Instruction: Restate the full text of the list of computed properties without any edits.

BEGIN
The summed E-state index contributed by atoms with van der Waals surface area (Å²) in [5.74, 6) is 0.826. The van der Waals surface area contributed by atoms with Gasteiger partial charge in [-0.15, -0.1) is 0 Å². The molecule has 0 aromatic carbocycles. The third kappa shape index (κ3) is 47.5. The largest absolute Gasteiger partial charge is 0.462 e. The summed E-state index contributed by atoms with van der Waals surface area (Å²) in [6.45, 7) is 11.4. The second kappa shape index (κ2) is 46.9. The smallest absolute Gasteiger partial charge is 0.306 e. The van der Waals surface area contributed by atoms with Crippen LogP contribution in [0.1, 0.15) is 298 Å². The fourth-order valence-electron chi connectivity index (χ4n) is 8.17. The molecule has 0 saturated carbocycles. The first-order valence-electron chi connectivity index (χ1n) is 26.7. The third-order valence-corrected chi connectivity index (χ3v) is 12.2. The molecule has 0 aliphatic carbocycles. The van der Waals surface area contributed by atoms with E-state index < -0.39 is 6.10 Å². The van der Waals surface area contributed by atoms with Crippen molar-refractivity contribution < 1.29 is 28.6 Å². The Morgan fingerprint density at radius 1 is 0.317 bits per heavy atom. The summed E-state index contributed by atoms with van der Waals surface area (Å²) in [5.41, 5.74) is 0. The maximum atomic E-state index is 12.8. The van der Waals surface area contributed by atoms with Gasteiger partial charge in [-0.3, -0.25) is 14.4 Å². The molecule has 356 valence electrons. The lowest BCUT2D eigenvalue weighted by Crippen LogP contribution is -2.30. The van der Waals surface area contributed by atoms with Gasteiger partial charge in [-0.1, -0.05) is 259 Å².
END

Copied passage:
The summed E-state index contributed by atoms with van der Waals surface area (Å²) in [5.74, 6) is 0.826. The van der Waals surface area contributed by atoms with Gasteiger partial charge in [-0.15, -0.1) is 0 Å². The molecule has 0 aromatic carbocycles. The third kappa shape index (κ3) is 47.5. The largest absolute Gasteiger partial charge is 0.462 e. The summed E-state index contributed by atoms with van der Waals surface area (Å²) in [6.45, 7) is 11.4. The second kappa shape index (κ2) is 46.9. The smallest absolute Gasteiger partial charge is 0.306 e. The van der Waals surface area contributed by atoms with Crippen LogP contribution in [0.1, 0.15) is 298 Å². The fourth-order valence-electron chi connectivity index (χ4n) is 8.17. The molecule has 0 saturated carbocycles. The first-order valence-electron chi connectivity index (χ1n) is 26.7. The third-order valence-corrected chi connectivity index (χ3v) is 12.2. The molecule has 0 aliphatic carbocycles. The van der Waals surface area contributed by atoms with E-state index < -0.39 is 6.10 Å². The van der Waals surface area contributed by atoms with Crippen molar-refractivity contribution < 1.29 is 28.6 Å². The Morgan fingerprint density at radius 1 is 0.317 bits per heavy atom. The summed E-state index contributed by atoms with van der Waals surface area (Å²) in [5.41, 5.74) is 0. The maximum atomic E-state index is 12.8. The van der Waals surface area contributed by atoms with Gasteiger partial charge in [-0.3, -0.25) is 14.4 Å². The molecule has 356 valence electrons. The lowest BCUT2D eigenvalue weighted by Crippen LogP contribution is -2.30. The van der Waals surface area contributed by atoms with Gasteiger partial charge in [-0.1, -0.05) is 259 Å².